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There are moments that are still haunting me in my life, although they are becoming less and less. These are moments I am not incredibly proud of but there have by far contributed to my own personal growth.
The distance in time helps but there are still moments of shame, guilt, and even embarrassment.
It wasn’t a great time in my life, the relationship I was in was falling apart for many various reasons and I was still heavily into self-loathing and self-destruction. Even though I had young children to care for.
I went out to a party and that’s it. I don’t remember anything after that, except for brief moments sitting in a cop car and then waking up behind bars as I was released.
There has been a war within of taking responsibility for myself and my actions while realizing that my drink was spiked. And perhaps it wasn’t but that’s not the point of this post.
The point is, I was drunk and got behind the wheel and had to deal with the consequences.
For the first time in my life, I had to look at myself.
I had to acknowledge that what I was doing was not serving me or my kids.
I had to see that how I was showing up in this world was fully my responsibility.
I needed to take accountability for my actions.
And it was hard and painful.
For the first time in my life, I saw I was playing the victim.
The victim because I was born to parents who were not equipped to raise me.
The victim because I grew up in foster care and no one wanted or loved me.
The victim that if no one thought I was good enough, I didn’t deserve to love myself.
As I began looking at myself at the age of 26, who had endured so much, I was able to make sense of my own behavior. It felt like the fog has finally lifted and that it was time for me to step out of the shadow.
I was embarrassed that I allowed it to get out of control.
I was ashamed that I seemed to have followed my parent’s footsteps.
I was riddled with guilt for slamming the truck into a house with a family in it.
How could I allow this to happen?
Going through all the motions after the restricted license, the required education class and therapy I know that I balanced on the edge between alcohol abuse and alcohol addiction.
And truly, there is no excuse.
But there is no reason for me to continue to beat myself up over it.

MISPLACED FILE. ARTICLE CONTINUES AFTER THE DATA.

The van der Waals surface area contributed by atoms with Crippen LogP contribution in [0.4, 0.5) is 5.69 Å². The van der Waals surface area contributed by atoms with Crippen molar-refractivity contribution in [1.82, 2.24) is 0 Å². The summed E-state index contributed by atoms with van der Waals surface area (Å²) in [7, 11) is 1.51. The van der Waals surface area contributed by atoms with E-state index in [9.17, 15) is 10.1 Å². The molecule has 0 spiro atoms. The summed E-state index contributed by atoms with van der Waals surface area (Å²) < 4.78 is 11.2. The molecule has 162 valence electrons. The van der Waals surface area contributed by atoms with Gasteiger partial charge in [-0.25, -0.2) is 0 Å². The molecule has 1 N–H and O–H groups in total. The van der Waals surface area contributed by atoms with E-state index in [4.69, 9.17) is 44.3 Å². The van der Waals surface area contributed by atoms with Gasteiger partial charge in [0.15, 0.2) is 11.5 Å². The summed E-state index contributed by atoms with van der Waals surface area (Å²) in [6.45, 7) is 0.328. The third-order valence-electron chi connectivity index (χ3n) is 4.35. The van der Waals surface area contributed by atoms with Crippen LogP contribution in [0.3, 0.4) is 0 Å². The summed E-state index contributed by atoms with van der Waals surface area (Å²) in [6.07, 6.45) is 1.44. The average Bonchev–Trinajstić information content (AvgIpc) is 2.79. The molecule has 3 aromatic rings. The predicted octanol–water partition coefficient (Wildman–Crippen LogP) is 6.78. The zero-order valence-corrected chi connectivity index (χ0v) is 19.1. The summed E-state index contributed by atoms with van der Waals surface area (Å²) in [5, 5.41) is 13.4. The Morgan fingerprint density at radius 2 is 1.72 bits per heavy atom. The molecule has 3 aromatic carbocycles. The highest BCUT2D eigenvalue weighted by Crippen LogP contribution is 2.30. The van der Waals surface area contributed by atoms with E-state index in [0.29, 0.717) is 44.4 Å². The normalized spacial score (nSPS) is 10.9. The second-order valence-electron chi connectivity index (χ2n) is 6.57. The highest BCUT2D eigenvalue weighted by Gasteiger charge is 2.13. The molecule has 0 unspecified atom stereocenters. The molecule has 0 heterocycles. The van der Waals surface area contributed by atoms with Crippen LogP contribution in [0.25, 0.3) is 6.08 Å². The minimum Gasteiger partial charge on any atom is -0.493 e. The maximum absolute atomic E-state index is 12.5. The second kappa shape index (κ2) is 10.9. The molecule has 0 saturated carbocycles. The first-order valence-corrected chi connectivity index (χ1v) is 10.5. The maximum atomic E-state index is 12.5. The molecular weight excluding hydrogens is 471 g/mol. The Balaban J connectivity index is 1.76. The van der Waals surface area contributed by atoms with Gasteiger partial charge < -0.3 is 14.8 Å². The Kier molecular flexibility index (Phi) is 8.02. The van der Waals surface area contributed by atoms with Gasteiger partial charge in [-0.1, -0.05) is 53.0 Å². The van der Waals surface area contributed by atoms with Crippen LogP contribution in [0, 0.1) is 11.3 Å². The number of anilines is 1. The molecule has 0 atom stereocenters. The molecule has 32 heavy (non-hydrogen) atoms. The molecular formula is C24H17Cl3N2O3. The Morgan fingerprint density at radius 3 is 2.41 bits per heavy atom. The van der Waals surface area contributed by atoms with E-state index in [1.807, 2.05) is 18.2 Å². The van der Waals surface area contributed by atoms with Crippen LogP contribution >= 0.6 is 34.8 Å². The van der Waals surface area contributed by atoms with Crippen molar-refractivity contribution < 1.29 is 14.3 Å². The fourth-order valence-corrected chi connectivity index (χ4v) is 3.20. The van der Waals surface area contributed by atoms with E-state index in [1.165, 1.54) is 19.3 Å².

It’s been 16 years.
16 years of venturing out into the light.
16 years of turning my life around.
16 years of becoming who I have always been.
There are still moments where I shake my head in disbelief and say, “How could I?” but it happened exactly when it needed to happen.
It happened so that I could wake the hell up.
I needed to unravel and become completely undone.
And in the process, I learned to be gentle with myself, to acknowledge we don’t know what we don’t know but to be open to the opportunity to step into awareness for ourselves.
Since that day, I look at every event and every experience and see what the relationship is between past and present. And there is always a relationship. Don’t believe me? Keep a diary of the events and behaviors in your current life and think back when this behavior showed up before. What was the event? How do you feel?
I drank because I wanted to fit in, needed to courage to speak and because I hated myself. But I didn’t know these things. I didn’t know that is why I was drinking so heavily all the time.
I needed to learn to be okay with my past, to love myself exactly the way I am flawed and all and I needed to know that I could always depend on me.
But more than anything else, I needed to forgive.
Forgive my parents.
Forgive my foster parents.
Forgive all the other people.
Forgive the events that happened to me beyond my control.
Forgive the events that were completely in my control.
It is the time that I no longer feel ashamed over this event or embarrassed.
We all do some stupid things at times, some bigger than others.
But they are not the end of the world.
There are however lessons to be learned and grow from.
I am no longer hanging my head in shame but rather acknowledge the incredible awareness that happened because of the event.
And at this moment in time, I want you to know that no matter what stupid thing you have done, you are okay – right here, right now. Don’t beat yourself up over it because you will miss out on so many things that are truly good in your life.
I love you!
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